The Babysitter movie review: The essence of Home Alone mixed with glamourised slasher genre-elements
The Babysitter takes the essence of Home Alone and mixes it with glamourised slasher genre-elements. Its arrival at the doorstep of horror-comedy, featuring young adults, seems like an afterthought.
One hand of mine was enough to count the number of scenes that made my mouth drop to a smile. The smiles, too, weren’t wide. They were, in fact, shorter than I expected them to last.
The dull variety of horror comedies that releases week after week in Tamil and Telugu has made my heart stronger. That has helped me digest garbage wrapped in shiny paper. Indian horror comedies try to balance laughs with a heavily creamed ghost that goes on slapping the comedian, for no particular reason. Well, Hollywood, on the other hand, constantly explores various methods to extract humor from its materials.
The go-to horror comedy film for any 90s kid would be Scary Movie. 7 out of 10 urban 90s kids would have watched at least one of the films from the Scary Movie series. Sadly, even Hollywood isn’t making any of those today. It’s just interested in making the superhero movies where extraordinary humans fly and save the world from imaginary villains. The times of the Scary Movie series are behind us now. We’ve only got the wings of nostalgia to take us to that period.
McG’s The Babysitter has committed a crime by revealing its key plot points in the trailer. How are the scares going to kick me off my chair if I know when and where they’re coming? So, even though, the story is getting built up in the first twenty five minutes, there are no ghastly factors waiting for me in the corner of the Netflix screen.
When the film focuses on the 12-year-old Cole (played by Judah Lewis) enjoying his company with his sitter, Bee (a stunning Samara Weaving), I’m biting my nails for the scene in which she puts two knives in a man’s skull to appear. This is what the trailer made me do.
The camaraderie between the two is easily noticeable in the beginning, especially in the scene where Cole cries to Bee about feeling weird. He’s the only 12-year-old kid to have a sitter look after him; naturally, he thinks he’s missing something. We aren’t told what the issues are exactly. We don’t need to know about them either because that’s not what the film is about. But what’s the point of it all when the large share of the meat revolves around chases and killings, I ask myself. That particular scene would have worked wonders in a coming-of-age drama. In this film, it doesn’t serve any purpose.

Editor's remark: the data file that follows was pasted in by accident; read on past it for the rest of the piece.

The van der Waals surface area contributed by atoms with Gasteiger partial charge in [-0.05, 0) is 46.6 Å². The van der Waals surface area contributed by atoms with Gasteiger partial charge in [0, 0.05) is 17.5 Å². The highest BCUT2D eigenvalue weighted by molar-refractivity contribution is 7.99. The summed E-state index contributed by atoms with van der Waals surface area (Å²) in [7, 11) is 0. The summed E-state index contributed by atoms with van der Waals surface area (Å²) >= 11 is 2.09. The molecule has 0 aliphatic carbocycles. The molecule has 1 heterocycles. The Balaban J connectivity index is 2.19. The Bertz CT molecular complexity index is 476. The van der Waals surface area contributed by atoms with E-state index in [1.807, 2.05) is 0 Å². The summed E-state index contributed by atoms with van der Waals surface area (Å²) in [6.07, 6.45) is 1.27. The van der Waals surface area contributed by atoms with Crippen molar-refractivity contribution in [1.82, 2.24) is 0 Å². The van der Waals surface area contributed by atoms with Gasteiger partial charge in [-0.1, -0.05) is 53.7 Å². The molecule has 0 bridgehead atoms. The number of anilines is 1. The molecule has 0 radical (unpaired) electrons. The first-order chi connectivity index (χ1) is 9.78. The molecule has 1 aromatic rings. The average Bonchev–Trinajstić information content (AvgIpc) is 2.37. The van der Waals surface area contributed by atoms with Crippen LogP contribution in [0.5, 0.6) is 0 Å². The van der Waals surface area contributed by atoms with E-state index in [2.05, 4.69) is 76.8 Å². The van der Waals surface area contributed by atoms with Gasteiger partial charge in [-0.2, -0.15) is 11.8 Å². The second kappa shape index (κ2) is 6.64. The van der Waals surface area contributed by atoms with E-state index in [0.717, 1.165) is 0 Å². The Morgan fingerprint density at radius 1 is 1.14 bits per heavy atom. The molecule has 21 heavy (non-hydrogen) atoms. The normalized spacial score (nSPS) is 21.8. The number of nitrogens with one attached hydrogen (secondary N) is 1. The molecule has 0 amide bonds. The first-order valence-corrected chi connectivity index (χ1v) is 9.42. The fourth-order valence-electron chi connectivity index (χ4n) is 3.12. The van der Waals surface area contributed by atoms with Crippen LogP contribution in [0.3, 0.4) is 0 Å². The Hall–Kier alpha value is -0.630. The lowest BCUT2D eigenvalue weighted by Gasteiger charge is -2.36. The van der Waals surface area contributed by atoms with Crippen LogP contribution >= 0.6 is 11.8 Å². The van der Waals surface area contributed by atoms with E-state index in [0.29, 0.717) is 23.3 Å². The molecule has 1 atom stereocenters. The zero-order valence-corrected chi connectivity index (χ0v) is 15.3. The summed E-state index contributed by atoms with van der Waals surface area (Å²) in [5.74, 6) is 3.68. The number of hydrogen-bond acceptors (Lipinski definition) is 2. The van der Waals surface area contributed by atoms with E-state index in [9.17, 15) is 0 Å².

Home Alone’s Macaulay Culkin had a genuine look of innocence on his face and when he planned a series of attacks against the intruders (Joe Pesci and Daniel Stern), the audience was on his side. Culkin was a sweet little kid with two thieves wanting to gain entry into his house, whereas Lewis is the boy who needs to act on his feet to get away from a group of mad killers. Killers are more dangerous than thieves, aren’t they?
The character Lewis plays in The Babysitter is older than Culkin’s in Home Alone. Hence, Lewis gets to indulge in teenage romance. Also, since the Netflix film has violence as its main stay, blood rushes out like juice from a switched-on broken mixer.
Hollywood isn’t different when it comes to answering the calls of male fantasies. While Indian filmmakers carve out spaces for item numbers and put women in bikinis, Hollywood goes a step further by making two women kiss. Haven’t men stated that they love to watch some girl-on-girl action? 1998’s Wild Things is still remembered for its famous threesome sex scene (Denise Richards, Neve Campbell, and Matt Dillon). The Babysitter might find a similar place in the Hall of Internet if the clip featuring Samara Weaving and Bella Thorne releases on YouTube, or other such sites. The film bats for women’s fantasies in this department poorly by making Robbie Amell’s character run around shirtless.
Men get to ogle at a sensual kiss, and all women get is a shirtless man? That’s not right, McG!
The really funny scene in the movie that stuck to me was: “What happens when you kill someone,” asks Weaving. Andrew Bachelor, who plays John, says, “They lose, like, all their Instagram followers!” Maybe, if the film had more of such pop culture filth, it’d have made a rightful case for a flavorful watch.
For now, it’s just a weird mix of cheap thrills and Samara Weaving’s gorgeousness.
The Babysitter can be streamed on Netflix India.